The U.S. economy has presented one of the biggest small business challenges for firms the world over in the past few years. The most recent measure of small business confidence in Canada seems to indicate that this is still the case.
The Canadian Federation of Independent Business (CFIB) reports that confidence among the country's small and medium-sized businesses continued to fall in June. The Business Barometer index dropped from 64.8 in May to 62.1 in June. In total, it is down 5.6 points from its peak in March 2012. The barometer is now back to levels of late-summer 2011, when debt concerns in Europe and the US had suddenly flared up.
The CFIB explains that confidence is measured monthly on a scale of zero and 100. An index that is more than 50 indicates owners expect their business performance to be stronger in the next year, rather than weaker.
"The weight of concern over the prospects for world economies continues to push business confidence down in Canada," said Ted Mallett, CFIB's chief economist and vice president. "If there is any good news, it is that our numbers suggest the economy is still growing, albeit at a slow pace."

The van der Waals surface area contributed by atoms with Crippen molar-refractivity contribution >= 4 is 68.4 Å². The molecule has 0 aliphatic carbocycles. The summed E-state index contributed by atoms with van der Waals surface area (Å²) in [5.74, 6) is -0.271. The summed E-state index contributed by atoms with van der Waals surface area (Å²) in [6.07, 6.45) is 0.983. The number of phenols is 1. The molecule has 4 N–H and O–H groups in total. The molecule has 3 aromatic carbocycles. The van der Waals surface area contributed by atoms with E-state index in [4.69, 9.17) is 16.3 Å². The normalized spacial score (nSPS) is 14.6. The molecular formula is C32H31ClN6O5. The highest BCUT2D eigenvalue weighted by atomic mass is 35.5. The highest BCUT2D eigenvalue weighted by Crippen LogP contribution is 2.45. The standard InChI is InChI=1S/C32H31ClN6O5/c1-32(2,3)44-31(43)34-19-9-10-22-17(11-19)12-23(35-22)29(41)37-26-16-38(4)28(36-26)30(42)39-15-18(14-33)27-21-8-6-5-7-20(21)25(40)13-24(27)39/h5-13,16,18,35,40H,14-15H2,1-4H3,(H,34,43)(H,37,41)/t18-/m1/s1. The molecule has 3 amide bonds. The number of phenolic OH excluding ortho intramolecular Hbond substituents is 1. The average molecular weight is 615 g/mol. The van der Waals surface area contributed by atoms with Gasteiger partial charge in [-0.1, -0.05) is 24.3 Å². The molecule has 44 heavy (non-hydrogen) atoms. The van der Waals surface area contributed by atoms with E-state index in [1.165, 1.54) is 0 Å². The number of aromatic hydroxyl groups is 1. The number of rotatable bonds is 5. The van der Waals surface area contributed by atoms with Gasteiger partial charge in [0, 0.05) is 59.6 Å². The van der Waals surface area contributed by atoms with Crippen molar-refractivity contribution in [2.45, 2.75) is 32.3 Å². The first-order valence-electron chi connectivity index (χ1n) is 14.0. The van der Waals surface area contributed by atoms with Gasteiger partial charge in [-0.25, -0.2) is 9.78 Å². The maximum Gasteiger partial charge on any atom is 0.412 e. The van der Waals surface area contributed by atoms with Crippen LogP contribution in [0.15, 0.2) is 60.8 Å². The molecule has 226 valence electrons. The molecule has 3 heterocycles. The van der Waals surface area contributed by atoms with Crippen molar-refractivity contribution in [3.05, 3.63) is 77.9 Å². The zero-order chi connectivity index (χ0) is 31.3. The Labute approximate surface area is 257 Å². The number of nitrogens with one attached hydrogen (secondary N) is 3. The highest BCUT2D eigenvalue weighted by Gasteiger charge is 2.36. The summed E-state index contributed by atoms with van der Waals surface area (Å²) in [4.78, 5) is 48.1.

The index, which was calculated based on the responses of nearly 750 business owners, found that those in some areas of the country were more optimistic than others. Business owners in Alberta and Saskatchewan have had the most optimistic outlook for the past 11 months. Those in Ontario, Quebec, Prince Edward Island and Nova Scotia were the least optimistic.
"Insufficient customer demand was the most commonly cited constraint on business performance, although concerns about customer demand have gradually trended downward in 2012," said Mallett. "Meanwhile, concerns over shortages of working capital have increased slightly through the year, and about one business in four appears to have significant difficulties in finding necessary credit."
Lower confidence may affect hiring going forward, as just 15 percent of business owners said they expect to increase full-time staffing levels in the next three to four months, compared to 21 percent who said the same in May. In addition, 12 percent indicated they would "cut back" in coming months, compared to 10 percent in May.
Regardless, 40 percent of business owners surveyed described their state of business to be in "good" shape. Just 12 percent reported the state of their business as "bad."